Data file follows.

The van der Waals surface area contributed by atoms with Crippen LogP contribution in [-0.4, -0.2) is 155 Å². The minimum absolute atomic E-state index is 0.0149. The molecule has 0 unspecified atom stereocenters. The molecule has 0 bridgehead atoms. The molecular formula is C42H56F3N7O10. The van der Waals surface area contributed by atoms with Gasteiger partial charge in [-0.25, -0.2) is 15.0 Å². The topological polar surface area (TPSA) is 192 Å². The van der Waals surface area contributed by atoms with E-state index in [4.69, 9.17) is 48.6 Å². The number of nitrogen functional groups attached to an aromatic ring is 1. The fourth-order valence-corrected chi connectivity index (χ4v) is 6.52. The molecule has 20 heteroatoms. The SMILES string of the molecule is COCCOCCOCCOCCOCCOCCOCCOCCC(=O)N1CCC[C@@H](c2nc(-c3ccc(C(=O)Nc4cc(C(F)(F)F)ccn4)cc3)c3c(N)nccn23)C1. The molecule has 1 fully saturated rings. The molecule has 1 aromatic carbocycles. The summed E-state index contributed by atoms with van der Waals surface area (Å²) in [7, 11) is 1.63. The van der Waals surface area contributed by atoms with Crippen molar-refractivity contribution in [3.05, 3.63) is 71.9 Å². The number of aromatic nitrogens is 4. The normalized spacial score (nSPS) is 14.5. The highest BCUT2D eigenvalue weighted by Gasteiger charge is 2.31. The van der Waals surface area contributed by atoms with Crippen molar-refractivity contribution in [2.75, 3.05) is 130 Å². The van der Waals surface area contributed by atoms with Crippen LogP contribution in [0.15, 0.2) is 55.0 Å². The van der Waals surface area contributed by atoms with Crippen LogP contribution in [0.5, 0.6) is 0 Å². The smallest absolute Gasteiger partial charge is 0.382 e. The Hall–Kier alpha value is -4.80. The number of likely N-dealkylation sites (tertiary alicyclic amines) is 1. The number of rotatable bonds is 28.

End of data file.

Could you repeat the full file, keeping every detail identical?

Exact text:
The van der Waals surface area contributed by atoms with Crippen LogP contribution in [-0.4, -0.2) is 155 Å². The minimum absolute atomic E-state index is 0.0149. The molecule has 0 unspecified atom stereocenters. The molecule has 0 bridgehead atoms. The molecular formula is C42H56F3N7O10. The van der Waals surface area contributed by atoms with Gasteiger partial charge in [-0.25, -0.2) is 15.0 Å². The topological polar surface area (TPSA) is 192 Å². The van der Waals surface area contributed by atoms with E-state index in [4.69, 9.17) is 48.6 Å². The number of nitrogen functional groups attached to an aromatic ring is 1. The fourth-order valence-corrected chi connectivity index (χ4v) is 6.52. The molecule has 20 heteroatoms. The SMILES string of the molecule is COCCOCCOCCOCCOCCOCCOCCOCCC(=O)N1CCC[C@@H](c2nc(-c3ccc(C(=O)Nc4cc(C(F)(F)F)ccn4)cc3)c3c(N)nccn23)C1. The molecule has 1 fully saturated rings. The molecule has 1 aromatic carbocycles. The summed E-state index contributed by atoms with van der Waals surface area (Å²) in [7, 11) is 1.63. The van der Waals surface area contributed by atoms with Crippen molar-refractivity contribution in [3.05, 3.63) is 71.9 Å². The number of aromatic nitrogens is 4. The normalized spacial score (nSPS) is 14.5. The highest BCUT2D eigenvalue weighted by Gasteiger charge is 2.31. The van der Waals surface area contributed by atoms with Crippen molar-refractivity contribution in [2.75, 3.05) is 130 Å². The van der Waals surface area contributed by atoms with Crippen LogP contribution in [0.15, 0.2) is 55.0 Å². The van der Waals surface area contributed by atoms with Crippen LogP contribution in [0.5, 0.6) is 0 Å². The smallest absolute Gasteiger partial charge is 0.382 e. The Hall–Kier alpha value is -4.80. The number of likely N-dealkylation sites (tertiary alicyclic amines) is 1. The number of rotatable bonds is 28.